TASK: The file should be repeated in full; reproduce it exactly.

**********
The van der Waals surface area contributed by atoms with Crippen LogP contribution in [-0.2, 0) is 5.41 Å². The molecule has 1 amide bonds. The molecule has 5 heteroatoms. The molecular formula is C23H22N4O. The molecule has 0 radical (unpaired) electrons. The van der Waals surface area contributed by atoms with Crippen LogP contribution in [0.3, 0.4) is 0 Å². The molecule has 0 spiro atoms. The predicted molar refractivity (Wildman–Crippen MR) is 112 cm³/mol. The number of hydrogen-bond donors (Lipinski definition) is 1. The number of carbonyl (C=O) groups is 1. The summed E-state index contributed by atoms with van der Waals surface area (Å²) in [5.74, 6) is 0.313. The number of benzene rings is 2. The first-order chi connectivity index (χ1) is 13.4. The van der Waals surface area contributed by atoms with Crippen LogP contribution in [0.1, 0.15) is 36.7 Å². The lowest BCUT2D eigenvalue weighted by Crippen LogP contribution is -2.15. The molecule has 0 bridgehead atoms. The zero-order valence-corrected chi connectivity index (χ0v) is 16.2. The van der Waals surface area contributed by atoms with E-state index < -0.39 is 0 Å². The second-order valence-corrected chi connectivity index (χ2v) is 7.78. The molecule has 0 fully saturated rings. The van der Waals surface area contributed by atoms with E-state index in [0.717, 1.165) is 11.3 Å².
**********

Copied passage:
The van der Waals surface area contributed by atoms with Crippen LogP contribution in [-0.2, 0) is 5.41 Å². The molecule has 1 amide bonds. The molecule has 5 heteroatoms. The molecular formula is C23H22N4O. The molecule has 0 radical (unpaired) electrons. The van der Waals surface area contributed by atoms with Crippen LogP contribution in [0.3, 0.4) is 0 Å². The molecule has 0 spiro atoms. The predicted molar refractivity (Wildman–Crippen MR) is 112 cm³/mol. The number of hydrogen-bond donors (Lipinski definition) is 1. The number of carbonyl (C=O) groups is 1. The summed E-state index contributed by atoms with van der Waals surface area (Å²) in [5.74, 6) is 0.313. The number of benzene rings is 2. The first-order chi connectivity index (χ1) is 13.4. The van der Waals surface area contributed by atoms with Crippen LogP contribution in [0.1, 0.15) is 36.7 Å². The lowest BCUT2D eigenvalue weighted by Crippen LogP contribution is -2.15. The molecule has 0 bridgehead atoms. The zero-order valence-corrected chi connectivity index (χ0v) is 16.2. The van der Waals surface area contributed by atoms with E-state index < -0.39 is 0 Å². The second-order valence-corrected chi connectivity index (χ2v) is 7.78. The molecule has 0 fully saturated rings. The van der Waals surface area contributed by atoms with E-state index in [0.717, 1.165) is 11.3 Å².